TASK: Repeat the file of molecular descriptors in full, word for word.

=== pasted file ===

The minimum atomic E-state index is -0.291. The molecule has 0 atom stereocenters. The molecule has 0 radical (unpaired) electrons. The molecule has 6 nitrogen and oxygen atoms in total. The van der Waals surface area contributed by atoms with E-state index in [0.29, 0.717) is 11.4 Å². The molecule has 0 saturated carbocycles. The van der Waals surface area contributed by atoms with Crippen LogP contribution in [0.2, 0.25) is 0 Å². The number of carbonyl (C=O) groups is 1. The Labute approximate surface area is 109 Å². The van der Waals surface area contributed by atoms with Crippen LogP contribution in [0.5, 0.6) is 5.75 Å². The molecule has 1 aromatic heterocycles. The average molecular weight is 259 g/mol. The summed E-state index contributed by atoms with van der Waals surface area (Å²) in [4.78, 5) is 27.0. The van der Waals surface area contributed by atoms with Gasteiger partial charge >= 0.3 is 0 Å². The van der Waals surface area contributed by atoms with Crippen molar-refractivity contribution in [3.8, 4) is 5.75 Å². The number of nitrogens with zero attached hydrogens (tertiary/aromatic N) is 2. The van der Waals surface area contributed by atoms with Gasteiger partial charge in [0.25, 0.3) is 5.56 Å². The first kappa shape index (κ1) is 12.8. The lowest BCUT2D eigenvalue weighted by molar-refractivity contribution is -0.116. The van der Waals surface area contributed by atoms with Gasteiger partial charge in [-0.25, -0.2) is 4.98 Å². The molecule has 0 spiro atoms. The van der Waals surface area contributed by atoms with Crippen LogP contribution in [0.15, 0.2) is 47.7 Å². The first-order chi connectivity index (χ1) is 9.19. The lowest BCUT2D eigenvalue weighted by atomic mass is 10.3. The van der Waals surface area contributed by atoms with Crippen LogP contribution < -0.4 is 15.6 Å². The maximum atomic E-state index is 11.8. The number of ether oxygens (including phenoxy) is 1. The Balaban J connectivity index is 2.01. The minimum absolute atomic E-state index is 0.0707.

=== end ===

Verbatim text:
The minimum atomic E-state index is -0.291. The molecule has 0 atom stereocenters. The molecule has 0 radical (unpaired) electrons. The molecule has 6 nitrogen and oxygen atoms in total. The van der Waals surface area contributed by atoms with E-state index in [0.29, 0.717) is 11.4 Å². The molecule has 0 saturated carbocycles. The van der Waals surface area contributed by atoms with Crippen LogP contribution in [0.2, 0.25) is 0 Å². The number of carbonyl (C=O) groups is 1. The Labute approximate surface area is 109 Å². The van der Waals surface area contributed by atoms with Crippen LogP contribution in [0.5, 0.6) is 5.75 Å². The molecule has 1 aromatic heterocycles. The average molecular weight is 259 g/mol. The summed E-state index contributed by atoms with van der Waals surface area (Å²) in [4.78, 5) is 27.0. The van der Waals surface area contributed by atoms with Gasteiger partial charge >= 0.3 is 0 Å². The van der Waals surface area contributed by atoms with Crippen molar-refractivity contribution in [3.8, 4) is 5.75 Å². The number of nitrogens with zero attached hydrogens (tertiary/aromatic N) is 2. The van der Waals surface area contributed by atoms with Gasteiger partial charge in [0.25, 0.3) is 5.56 Å². The first kappa shape index (κ1) is 12.8. The lowest BCUT2D eigenvalue weighted by molar-refractivity contribution is -0.116. The van der Waals surface area contributed by atoms with Gasteiger partial charge in [-0.25, -0.2) is 4.98 Å². The molecule has 0 spiro atoms. The van der Waals surface area contributed by atoms with Crippen LogP contribution in [0.15, 0.2) is 47.7 Å². The first-order chi connectivity index (χ1) is 9.19. The lowest BCUT2D eigenvalue weighted by atomic mass is 10.3. The van der Waals surface area contributed by atoms with Crippen LogP contribution < -0.4 is 15.6 Å². The maximum atomic E-state index is 11.8. The number of ether oxygens (including phenoxy) is 1. The Balaban J connectivity index is 2.01. The minimum absolute atomic E-state index is 0.0707.